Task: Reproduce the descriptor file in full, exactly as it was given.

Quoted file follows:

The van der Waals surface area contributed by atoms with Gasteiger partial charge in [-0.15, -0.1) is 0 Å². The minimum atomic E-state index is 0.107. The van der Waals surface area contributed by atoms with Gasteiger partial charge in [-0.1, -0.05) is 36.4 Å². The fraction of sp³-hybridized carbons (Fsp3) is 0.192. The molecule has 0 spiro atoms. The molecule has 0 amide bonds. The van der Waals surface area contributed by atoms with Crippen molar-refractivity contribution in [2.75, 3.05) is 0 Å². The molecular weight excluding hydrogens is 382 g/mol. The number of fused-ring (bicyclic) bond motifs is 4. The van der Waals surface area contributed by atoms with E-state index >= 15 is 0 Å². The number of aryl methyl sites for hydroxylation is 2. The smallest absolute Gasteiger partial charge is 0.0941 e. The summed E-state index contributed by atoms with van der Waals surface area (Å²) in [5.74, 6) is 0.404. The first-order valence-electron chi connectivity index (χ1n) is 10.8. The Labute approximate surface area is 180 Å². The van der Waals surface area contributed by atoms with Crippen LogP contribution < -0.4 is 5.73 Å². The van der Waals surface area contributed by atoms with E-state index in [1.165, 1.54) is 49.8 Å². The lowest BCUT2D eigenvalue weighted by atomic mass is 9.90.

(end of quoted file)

The van der Waals surface area contributed by atoms with Gasteiger partial charge in [-0.15, -0.1) is 0 Å². The minimum atomic E-state index is 0.107. The van der Waals surface area contributed by atoms with Gasteiger partial charge in [-0.1, -0.05) is 36.4 Å². The fraction of sp³-hybridized carbons (Fsp3) is 0.192. The molecule has 0 spiro atoms. The molecule has 0 amide bonds. The van der Waals surface area contributed by atoms with Crippen molar-refractivity contribution in [2.75, 3.05) is 0 Å². The molecular weight excluding hydrogens is 382 g/mol. The number of fused-ring (bicyclic) bond motifs is 4. The van der Waals surface area contributed by atoms with E-state index >= 15 is 0 Å². The number of aryl methyl sites for hydroxylation is 2. The smallest absolute Gasteiger partial charge is 0.0941 e. The summed E-state index contributed by atoms with van der Waals surface area (Å²) in [5.74, 6) is 0.404. The first-order valence-electron chi connectivity index (χ1n) is 10.8. The Labute approximate surface area is 180 Å². The van der Waals surface area contributed by atoms with Crippen LogP contribution < -0.4 is 5.73 Å². The van der Waals surface area contributed by atoms with E-state index in [1.165, 1.54) is 49.8 Å². The lowest BCUT2D eigenvalue weighted by atomic mass is 9.90.